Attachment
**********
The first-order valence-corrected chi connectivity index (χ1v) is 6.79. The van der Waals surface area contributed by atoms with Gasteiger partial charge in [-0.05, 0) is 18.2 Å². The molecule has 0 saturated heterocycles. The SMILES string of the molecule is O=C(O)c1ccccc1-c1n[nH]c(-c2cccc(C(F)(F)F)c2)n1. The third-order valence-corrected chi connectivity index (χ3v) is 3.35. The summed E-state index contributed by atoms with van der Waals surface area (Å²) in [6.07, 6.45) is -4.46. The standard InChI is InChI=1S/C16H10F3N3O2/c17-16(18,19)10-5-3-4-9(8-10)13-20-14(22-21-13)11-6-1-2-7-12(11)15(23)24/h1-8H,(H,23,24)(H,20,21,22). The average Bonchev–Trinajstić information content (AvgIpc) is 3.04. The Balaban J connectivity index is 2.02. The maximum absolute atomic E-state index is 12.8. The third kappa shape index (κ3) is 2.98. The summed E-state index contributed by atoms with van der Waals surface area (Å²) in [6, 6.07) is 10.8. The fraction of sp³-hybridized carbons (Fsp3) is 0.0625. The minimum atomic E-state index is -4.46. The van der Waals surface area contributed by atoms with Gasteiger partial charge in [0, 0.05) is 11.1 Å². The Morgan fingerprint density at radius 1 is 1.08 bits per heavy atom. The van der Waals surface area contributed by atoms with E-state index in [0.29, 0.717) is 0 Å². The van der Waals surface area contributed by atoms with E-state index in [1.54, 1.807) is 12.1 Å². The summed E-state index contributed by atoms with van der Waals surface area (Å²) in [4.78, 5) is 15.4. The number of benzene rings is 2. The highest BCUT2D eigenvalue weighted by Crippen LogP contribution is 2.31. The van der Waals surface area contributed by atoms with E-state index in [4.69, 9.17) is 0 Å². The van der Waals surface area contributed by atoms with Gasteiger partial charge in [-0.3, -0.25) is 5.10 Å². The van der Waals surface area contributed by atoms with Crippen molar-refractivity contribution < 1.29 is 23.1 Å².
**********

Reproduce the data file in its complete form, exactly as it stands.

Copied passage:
The first-order valence-corrected chi connectivity index (χ1v) is 6.79. The van der Waals surface area contributed by atoms with Gasteiger partial charge in [-0.05, 0) is 18.2 Å². The molecule has 0 saturated heterocycles. The SMILES string of the molecule is O=C(O)c1ccccc1-c1n[nH]c(-c2cccc(C(F)(F)F)c2)n1. The third-order valence-corrected chi connectivity index (χ3v) is 3.35. The summed E-state index contributed by atoms with van der Waals surface area (Å²) in [6.07, 6.45) is -4.46. The standard InChI is InChI=1S/C16H10F3N3O2/c17-16(18,19)10-5-3-4-9(8-10)13-20-14(22-21-13)11-6-1-2-7-12(11)15(23)24/h1-8H,(H,23,24)(H,20,21,22). The average Bonchev–Trinajstić information content (AvgIpc) is 3.04. The Balaban J connectivity index is 2.02. The maximum absolute atomic E-state index is 12.8. The third kappa shape index (κ3) is 2.98. The summed E-state index contributed by atoms with van der Waals surface area (Å²) in [6, 6.07) is 10.8. The fraction of sp³-hybridized carbons (Fsp3) is 0.0625. The minimum atomic E-state index is -4.46. The van der Waals surface area contributed by atoms with Gasteiger partial charge in [0, 0.05) is 11.1 Å². The Morgan fingerprint density at radius 1 is 1.08 bits per heavy atom. The van der Waals surface area contributed by atoms with E-state index in [0.29, 0.717) is 0 Å². The van der Waals surface area contributed by atoms with E-state index in [1.54, 1.807) is 12.1 Å². The summed E-state index contributed by atoms with van der Waals surface area (Å²) in [4.78, 5) is 15.4. The number of benzene rings is 2. The highest BCUT2D eigenvalue weighted by Crippen LogP contribution is 2.31. The van der Waals surface area contributed by atoms with E-state index in [4.69, 9.17) is 0 Å². The van der Waals surface area contributed by atoms with Gasteiger partial charge in [-0.3, -0.25) is 5.10 Å². The van der Waals surface area contributed by atoms with Crippen molar-refractivity contribution < 1.29 is 23.1 Å².